Chromosomes, and the genes they contain, are inherited in pairs, with one copy of each supplied from each parent. For most genes, both members of the pair, called the maternal and paternal alleles, are used equally. Both are expressed (read by the transcription machinery to make protein) in roughly equal amounts.
In contrast, for most imprinted genes, only one allele is expressed, while the other copy is silenced by imprinting. For some genes it is the maternal copy, for others it is the paternal copy. This is an exception to the Mendelian assumption that the two parents contribute equally to the phenotype controlled by autosomal genes. For some genes, both alleles are expressed, but one copy is expressed much more than the other. For some genes, the silencing occurs in some tissues but not others.
Imprinted genes should not be confused with sex-linked genes, which are carried on the X or Y chromosome. Most imprinted alleles are located on autosomes, but are "stamped" with the sex of the parent that contributed them.
Imprinting should also not be confused with dominant and recessive alleles, in which one allele always controls the phenotype at the expense of phenotype observable characteristics of an organism autosomes chromosomes that are not sex determining (not X or Y)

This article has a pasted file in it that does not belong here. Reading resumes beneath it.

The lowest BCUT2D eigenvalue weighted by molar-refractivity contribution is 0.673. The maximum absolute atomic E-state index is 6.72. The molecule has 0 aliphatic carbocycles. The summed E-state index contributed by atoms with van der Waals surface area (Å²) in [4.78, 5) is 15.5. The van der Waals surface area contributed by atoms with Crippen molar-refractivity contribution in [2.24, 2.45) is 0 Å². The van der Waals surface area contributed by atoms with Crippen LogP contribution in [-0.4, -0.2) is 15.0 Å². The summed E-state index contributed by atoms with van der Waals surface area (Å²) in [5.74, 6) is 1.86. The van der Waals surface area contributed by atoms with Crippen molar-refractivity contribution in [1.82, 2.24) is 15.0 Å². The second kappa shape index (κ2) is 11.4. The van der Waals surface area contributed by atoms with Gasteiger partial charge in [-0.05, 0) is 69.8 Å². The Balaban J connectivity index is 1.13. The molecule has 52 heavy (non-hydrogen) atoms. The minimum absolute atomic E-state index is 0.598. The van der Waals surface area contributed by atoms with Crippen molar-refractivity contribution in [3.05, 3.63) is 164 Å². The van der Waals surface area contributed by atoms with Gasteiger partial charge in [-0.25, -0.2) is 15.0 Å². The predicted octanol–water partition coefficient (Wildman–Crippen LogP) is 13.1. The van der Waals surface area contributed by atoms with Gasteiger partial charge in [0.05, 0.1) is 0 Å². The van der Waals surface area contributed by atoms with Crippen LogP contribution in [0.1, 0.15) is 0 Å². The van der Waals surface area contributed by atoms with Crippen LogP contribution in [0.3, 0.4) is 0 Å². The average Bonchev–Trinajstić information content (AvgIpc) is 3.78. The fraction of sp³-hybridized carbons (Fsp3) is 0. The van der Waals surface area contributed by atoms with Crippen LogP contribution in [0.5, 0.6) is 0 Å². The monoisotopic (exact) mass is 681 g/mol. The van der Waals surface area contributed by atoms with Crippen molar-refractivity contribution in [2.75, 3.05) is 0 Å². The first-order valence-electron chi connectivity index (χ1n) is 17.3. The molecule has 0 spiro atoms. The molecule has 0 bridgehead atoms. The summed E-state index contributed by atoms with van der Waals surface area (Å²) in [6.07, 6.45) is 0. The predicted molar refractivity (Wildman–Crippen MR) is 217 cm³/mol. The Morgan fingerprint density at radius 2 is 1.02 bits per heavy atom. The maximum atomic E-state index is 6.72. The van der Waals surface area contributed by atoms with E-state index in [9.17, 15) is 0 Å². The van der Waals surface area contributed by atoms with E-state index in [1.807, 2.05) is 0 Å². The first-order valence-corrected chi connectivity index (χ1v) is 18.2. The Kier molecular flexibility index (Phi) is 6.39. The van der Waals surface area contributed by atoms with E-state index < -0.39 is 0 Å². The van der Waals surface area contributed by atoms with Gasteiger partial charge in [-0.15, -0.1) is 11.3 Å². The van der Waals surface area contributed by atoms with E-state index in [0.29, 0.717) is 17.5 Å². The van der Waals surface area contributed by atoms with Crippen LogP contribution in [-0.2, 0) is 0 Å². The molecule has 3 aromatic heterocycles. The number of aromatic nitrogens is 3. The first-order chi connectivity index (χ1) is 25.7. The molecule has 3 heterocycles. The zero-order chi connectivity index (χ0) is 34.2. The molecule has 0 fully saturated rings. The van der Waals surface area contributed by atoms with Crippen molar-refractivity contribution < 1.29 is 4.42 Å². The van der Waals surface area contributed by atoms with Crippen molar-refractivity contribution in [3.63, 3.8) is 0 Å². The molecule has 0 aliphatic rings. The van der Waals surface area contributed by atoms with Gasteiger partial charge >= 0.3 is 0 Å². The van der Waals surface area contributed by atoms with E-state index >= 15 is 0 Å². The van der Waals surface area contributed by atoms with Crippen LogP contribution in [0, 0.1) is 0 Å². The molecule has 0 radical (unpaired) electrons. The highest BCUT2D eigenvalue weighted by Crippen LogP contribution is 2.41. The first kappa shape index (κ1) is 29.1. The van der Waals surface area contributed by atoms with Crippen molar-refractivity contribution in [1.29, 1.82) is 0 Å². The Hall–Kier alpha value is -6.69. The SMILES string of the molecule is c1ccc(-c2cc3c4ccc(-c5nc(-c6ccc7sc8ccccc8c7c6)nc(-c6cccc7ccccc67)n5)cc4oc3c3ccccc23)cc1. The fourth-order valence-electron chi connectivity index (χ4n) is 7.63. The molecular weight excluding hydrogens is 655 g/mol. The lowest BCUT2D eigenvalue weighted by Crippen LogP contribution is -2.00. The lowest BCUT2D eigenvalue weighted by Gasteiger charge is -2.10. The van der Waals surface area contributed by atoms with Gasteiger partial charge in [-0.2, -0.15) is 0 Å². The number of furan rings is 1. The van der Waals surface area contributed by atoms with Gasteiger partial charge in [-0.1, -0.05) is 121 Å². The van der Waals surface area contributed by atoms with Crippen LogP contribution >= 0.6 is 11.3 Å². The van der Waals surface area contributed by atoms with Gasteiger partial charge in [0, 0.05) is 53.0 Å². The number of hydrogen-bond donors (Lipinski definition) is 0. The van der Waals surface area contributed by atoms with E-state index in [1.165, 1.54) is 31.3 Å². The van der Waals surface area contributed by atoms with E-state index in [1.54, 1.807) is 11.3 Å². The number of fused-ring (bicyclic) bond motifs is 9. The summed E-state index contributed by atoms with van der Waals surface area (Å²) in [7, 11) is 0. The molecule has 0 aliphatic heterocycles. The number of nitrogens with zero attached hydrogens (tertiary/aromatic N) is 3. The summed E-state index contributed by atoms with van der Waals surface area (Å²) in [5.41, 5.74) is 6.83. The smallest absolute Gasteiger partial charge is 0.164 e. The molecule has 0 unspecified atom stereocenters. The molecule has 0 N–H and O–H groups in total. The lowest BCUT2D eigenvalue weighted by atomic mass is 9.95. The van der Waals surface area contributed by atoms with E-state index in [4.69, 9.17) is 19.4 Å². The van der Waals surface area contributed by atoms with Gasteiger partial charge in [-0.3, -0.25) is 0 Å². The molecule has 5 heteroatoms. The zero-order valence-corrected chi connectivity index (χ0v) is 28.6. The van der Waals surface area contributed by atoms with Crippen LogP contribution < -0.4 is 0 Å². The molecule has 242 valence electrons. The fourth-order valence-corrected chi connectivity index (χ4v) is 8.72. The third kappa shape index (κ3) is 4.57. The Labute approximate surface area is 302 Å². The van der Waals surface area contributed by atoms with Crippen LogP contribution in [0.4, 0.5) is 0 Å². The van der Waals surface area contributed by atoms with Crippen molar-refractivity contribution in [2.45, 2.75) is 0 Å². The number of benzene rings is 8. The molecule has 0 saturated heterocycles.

Imprinting silences a gene based on the sex of the parent it came from. The imprint is reset in each new generation.
recessive requiring the presence of two alleles to control the phenotype dominant controlling the phenotype when one allele is present gametes reproductive cells, such as sperm or eggs
RNA polymerase enzyme complex that creates RNA from DNA template nucleotides the building blocks of RNA or DNA
transcription factors proteins that increase the rate of gene transcription the other, because of differences in the alleles themselves. The "dominance" seen in imprinting is determined by the sex of the parent contributing the allele, not any property of the allele itself. Thus, a particular allele will appear to be recessive when inherited from one parent, but dominant when inherited from the other. Such an effect, in which the expression difference is not due to the alleles but to forces acting on them from outside, is termed an "epigenetic effect."
Imprinting is thought to be responsible for many cases of incomplete penetrance, an inheritance pattern in which a dominant gene (as for a genetic disease) is not expressed in some individuals despite being present. Imprinting offers a mechanism by which a particular allele can be turned on or turned off as it is passed down through successive generations.
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